I’m calling this entry “Vrroom,” implying that zooming around on a motorcycle was the most important, and indeed the most memorable, part of this day. It was not.
This was my first group ride on a motorcycle, organized by the nice people over at Santa Fe Motor Sports as a fundraising activity for the Employee Benefits Committee of the City of Santa Fe. There was a small registration fee, and for that you got a guided tour through a 50 mile loop with about 15 other motorcyclists. The fee also included a light breakfast of muffins and good strong coffee---strong and black----just what you’d expect from motorcycle culture. The ride ended with a cookout, featuring the usual hot dogs and hamburgers and all the fixin's to go with it. All delicious. Not gourmet, but tasty nevertheless. And it did hit the spot after the ride. The smell of flame-grilled food is just plain old irresistible anyway.
I usually take off on my own to go exploring with the anti-Hog----my small Honda Rebel that is. But I thought it would be interesting and nice to try riding in a pack. We had studied and practiced it in the motorcycle safety class I’d taken, so I felt comfortable with the idea and the protocols. It also seems safer in a large group, since we were a PRESENCE on the road. Motorists behave differently, and better, when encountering that much motorcycle muscle. From the individual motorcyclist’s point of view, i.e. mine, it’s thrilling, a real kick, to ride in a large group. Now I know why the Hell’s Angels do it. That’s a potent mix of intimidation and thrill.
The ride consisted of several stops. And the first one was in the village of Cerrillos, which I had never visited before. We parked our bikes, and most of the riders milled around outside and enjoyed the bottled water which the sponsors had provided. I, however, became intrigued with a very old building called “Mary’s Bar.” I wanted to know more about it, so I went in. Logical, right?
It took my eyes a few seconds to adjust to the darkness. The disorder in the place was staggering, even by my standards (not very high). However, as soon I had closed the door behind me, as I was loudly instructed to do, I noticed an elderly lady sitting alone at a table. I said hello to the formerly invisible people, went over to this lady, introduced myself, and asked if I could sit down. She told me that she loves to chat with everyone who comes in and is willing to give her a few minutes of their time. I learned that her name is Mary, and that she was born in Cerrillos in 1916----that’s two years after my father was born in a town very far from there. Her family had built the place we were in back in 1918, a grocery store in those days,. Her grandparents, who originated in Italy, had also lived in the town and were part of the family business. She had spent all of her life in Cerrillos and clearly planned to die there.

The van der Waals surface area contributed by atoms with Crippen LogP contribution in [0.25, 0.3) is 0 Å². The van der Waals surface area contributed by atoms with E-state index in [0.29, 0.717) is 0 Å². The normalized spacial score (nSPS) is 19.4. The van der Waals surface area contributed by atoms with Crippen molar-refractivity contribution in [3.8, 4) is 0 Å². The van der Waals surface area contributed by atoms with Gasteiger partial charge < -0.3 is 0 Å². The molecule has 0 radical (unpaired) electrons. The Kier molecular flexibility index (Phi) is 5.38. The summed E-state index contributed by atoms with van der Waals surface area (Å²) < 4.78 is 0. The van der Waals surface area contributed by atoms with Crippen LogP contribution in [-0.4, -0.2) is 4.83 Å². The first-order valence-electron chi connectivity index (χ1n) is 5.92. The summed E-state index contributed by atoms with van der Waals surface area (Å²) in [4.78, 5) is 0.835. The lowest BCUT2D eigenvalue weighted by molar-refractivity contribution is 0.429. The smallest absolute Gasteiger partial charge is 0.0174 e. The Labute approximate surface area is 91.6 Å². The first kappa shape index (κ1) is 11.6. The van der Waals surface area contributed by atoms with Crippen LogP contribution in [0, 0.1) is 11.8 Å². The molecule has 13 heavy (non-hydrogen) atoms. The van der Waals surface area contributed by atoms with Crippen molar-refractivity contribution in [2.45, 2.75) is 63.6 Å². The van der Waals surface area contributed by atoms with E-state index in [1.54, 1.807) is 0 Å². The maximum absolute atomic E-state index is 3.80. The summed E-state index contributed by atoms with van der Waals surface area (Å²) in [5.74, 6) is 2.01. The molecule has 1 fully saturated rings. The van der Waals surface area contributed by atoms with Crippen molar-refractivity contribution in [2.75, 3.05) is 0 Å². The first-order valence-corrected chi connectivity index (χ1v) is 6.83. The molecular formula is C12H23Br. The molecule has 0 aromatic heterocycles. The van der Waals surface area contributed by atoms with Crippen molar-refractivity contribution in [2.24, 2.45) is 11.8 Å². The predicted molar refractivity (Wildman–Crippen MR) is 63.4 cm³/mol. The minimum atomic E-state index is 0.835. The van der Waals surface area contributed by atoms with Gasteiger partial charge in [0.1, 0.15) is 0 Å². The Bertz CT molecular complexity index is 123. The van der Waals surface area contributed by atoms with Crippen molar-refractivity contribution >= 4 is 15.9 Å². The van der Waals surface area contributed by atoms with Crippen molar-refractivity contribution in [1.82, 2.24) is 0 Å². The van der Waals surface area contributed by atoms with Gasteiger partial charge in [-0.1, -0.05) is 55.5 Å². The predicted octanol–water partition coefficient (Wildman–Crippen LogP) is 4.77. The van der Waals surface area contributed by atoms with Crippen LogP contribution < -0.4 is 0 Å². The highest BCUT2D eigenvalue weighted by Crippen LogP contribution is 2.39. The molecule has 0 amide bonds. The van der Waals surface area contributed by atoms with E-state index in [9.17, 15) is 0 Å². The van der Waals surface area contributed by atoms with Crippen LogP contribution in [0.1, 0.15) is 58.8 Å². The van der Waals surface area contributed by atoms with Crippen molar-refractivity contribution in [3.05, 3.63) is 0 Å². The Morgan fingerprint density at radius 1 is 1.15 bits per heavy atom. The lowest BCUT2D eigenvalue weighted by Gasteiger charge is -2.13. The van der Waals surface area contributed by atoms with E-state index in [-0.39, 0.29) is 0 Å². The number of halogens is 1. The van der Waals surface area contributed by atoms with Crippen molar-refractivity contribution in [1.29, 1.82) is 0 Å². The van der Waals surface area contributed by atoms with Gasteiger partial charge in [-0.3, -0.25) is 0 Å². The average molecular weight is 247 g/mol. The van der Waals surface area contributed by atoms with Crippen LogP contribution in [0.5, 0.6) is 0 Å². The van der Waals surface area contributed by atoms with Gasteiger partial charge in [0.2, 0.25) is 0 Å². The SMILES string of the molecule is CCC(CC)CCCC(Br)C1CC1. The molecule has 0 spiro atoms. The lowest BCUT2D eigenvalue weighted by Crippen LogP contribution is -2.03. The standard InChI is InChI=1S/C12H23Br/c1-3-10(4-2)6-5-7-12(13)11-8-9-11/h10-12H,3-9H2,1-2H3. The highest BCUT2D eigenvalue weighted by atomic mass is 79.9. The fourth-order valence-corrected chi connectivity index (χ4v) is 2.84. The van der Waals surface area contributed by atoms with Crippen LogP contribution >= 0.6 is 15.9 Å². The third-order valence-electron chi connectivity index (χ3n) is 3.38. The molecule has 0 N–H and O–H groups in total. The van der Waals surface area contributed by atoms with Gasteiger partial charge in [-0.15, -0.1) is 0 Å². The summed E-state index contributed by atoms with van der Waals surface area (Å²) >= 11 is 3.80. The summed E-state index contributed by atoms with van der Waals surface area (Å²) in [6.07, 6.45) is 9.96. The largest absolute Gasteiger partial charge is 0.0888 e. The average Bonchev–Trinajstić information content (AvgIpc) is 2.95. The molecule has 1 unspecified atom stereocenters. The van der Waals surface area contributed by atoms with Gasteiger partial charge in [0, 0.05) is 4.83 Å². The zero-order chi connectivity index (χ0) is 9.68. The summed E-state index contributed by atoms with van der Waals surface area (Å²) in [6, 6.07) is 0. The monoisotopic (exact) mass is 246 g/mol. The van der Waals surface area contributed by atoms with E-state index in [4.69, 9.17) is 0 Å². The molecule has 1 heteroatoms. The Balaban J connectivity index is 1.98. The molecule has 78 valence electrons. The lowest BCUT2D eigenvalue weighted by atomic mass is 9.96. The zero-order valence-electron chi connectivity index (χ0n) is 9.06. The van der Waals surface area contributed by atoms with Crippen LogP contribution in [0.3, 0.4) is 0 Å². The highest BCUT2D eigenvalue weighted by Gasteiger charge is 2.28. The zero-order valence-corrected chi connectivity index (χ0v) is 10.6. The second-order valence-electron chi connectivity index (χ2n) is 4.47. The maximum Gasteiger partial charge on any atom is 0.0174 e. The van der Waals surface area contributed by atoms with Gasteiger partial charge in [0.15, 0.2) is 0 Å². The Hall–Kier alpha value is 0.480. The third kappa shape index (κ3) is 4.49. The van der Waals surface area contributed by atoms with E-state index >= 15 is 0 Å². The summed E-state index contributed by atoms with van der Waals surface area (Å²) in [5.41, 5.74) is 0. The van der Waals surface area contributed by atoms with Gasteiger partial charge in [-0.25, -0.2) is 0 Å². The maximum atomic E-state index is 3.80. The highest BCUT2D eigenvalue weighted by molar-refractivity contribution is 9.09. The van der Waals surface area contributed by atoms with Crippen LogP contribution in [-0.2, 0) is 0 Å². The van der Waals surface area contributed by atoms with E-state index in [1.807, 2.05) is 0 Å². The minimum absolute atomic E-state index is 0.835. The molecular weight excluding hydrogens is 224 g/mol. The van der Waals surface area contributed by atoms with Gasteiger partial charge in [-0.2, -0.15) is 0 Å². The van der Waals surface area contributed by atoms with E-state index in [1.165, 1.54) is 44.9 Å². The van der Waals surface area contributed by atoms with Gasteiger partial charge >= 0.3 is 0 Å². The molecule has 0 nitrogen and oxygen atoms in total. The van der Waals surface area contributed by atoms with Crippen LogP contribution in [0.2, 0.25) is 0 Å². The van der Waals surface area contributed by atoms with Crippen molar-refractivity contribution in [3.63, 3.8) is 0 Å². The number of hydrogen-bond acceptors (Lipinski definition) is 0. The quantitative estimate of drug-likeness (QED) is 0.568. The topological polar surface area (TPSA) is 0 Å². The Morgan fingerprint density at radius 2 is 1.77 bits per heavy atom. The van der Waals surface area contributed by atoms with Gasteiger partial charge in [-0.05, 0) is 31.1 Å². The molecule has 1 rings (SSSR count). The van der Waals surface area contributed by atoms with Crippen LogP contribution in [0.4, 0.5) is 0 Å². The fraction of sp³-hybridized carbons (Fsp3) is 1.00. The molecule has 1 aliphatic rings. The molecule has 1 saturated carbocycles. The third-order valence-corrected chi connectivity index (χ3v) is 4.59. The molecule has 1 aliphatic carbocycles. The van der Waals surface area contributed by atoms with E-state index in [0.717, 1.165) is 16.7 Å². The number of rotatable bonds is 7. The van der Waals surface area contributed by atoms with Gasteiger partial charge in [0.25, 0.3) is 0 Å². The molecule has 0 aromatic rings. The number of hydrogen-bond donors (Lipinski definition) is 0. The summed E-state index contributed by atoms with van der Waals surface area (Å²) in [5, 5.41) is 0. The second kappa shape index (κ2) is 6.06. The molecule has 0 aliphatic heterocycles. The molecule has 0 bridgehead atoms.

Mary likes to come and sit at that table every day, in this place where she was raised. We were a perfect match today because I am always interested in knowing what life was like “back then”----which is why I often find myself gravitating to much older people. I used to drive my parents and grandmother quite crazy with these incessant “what was it like then” questions. But I sensed that they held images and experiences of a time that was unavailable to me---and I didn’t want it to be. These elders, and Mary, are all part of the American Experience (as it’s called on PBS) and as a kid I always wanted to hear their stories. I was then, and still am, hungry to know what America, and everyday life, was like in their time. Mary needed but little encouragement from me. She began a critique of modern culture and our current-day sense of disaffection, dislocation, and emotional isolation, that could have come out of a PhD dissertation! She was absolutely clear and articulate. It was really less of a critique and more of a lament (absent of whining of any kind) which contrasted with the sense of community and simple pleasures that she once knew---as did the whole country---“back then”. Every word she said had the ring of truth to it. Sadly.
I became so engrossed in our conversation, that I failed to notice that the group had left without me! I had to make a hasty exit, unfortunately---but I did catch up with them many miles later. I felt so badly about my rather brusque departure, that I rode back later in the afternoon to try and find Mary again----to apologize----and hopefully continue the conversation. But she had retired for the day. This is an experience that needs revisiting, and the sooner the better. Gold mines of stories, and insight like hers are disappearing by the minute, forever. It makes me sad.
Here are some photos of the day, and, as always,
Happy Trails to you from lovely Santa Fe, New Mexico